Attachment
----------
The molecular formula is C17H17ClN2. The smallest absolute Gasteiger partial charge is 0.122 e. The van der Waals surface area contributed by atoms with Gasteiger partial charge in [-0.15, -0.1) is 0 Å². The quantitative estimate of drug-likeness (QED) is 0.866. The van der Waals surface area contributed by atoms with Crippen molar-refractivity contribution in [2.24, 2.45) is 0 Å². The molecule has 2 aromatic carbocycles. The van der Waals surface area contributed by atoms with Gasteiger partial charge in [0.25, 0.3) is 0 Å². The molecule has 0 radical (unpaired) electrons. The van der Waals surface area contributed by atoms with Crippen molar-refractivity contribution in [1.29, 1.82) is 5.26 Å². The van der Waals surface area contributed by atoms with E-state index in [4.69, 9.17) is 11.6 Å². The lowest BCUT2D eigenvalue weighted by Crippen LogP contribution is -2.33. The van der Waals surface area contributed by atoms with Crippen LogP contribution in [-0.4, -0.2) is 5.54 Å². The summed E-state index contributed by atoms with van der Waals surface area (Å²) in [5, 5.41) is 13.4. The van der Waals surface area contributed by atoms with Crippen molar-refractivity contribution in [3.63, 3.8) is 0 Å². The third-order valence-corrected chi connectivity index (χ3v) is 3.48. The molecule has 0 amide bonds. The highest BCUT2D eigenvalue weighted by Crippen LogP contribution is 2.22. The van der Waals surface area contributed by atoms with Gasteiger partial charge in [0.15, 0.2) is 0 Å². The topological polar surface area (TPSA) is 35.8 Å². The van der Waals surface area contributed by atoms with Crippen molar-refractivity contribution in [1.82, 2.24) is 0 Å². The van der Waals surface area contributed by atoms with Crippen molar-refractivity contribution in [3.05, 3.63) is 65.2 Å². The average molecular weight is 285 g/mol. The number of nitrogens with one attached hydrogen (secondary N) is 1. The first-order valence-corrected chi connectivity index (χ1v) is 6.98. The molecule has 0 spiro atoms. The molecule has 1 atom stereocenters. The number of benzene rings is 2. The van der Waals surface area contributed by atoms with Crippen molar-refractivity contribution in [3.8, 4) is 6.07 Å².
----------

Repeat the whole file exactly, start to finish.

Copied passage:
The molecular formula is C17H17ClN2. The smallest absolute Gasteiger partial charge is 0.122 e. The van der Waals surface area contributed by atoms with Gasteiger partial charge in [-0.15, -0.1) is 0 Å². The quantitative estimate of drug-likeness (QED) is 0.866. The van der Waals surface area contributed by atoms with Crippen molar-refractivity contribution in [2.24, 2.45) is 0 Å². The molecule has 2 aromatic carbocycles. The van der Waals surface area contributed by atoms with Gasteiger partial charge in [0.25, 0.3) is 0 Å². The molecule has 0 radical (unpaired) electrons. The van der Waals surface area contributed by atoms with Crippen molar-refractivity contribution in [1.29, 1.82) is 5.26 Å². The van der Waals surface area contributed by atoms with E-state index in [4.69, 9.17) is 11.6 Å². The lowest BCUT2D eigenvalue weighted by Crippen LogP contribution is -2.33. The van der Waals surface area contributed by atoms with Crippen LogP contribution in [-0.4, -0.2) is 5.54 Å². The summed E-state index contributed by atoms with van der Waals surface area (Å²) in [5, 5.41) is 13.4. The van der Waals surface area contributed by atoms with Crippen molar-refractivity contribution in [3.63, 3.8) is 0 Å². The third-order valence-corrected chi connectivity index (χ3v) is 3.48. The molecule has 0 amide bonds. The highest BCUT2D eigenvalue weighted by Crippen LogP contribution is 2.22. The van der Waals surface area contributed by atoms with Gasteiger partial charge in [0.15, 0.2) is 0 Å². The topological polar surface area (TPSA) is 35.8 Å². The van der Waals surface area contributed by atoms with Crippen molar-refractivity contribution in [1.82, 2.24) is 0 Å². The van der Waals surface area contributed by atoms with Crippen molar-refractivity contribution in [3.05, 3.63) is 65.2 Å². The average molecular weight is 285 g/mol. The number of nitrogens with one attached hydrogen (secondary N) is 1. The first-order valence-corrected chi connectivity index (χ1v) is 6.98. The molecule has 0 spiro atoms. The molecule has 1 atom stereocenters. The number of benzene rings is 2. The van der Waals surface area contributed by atoms with Crippen molar-refractivity contribution in [3.8, 4) is 6.07 Å².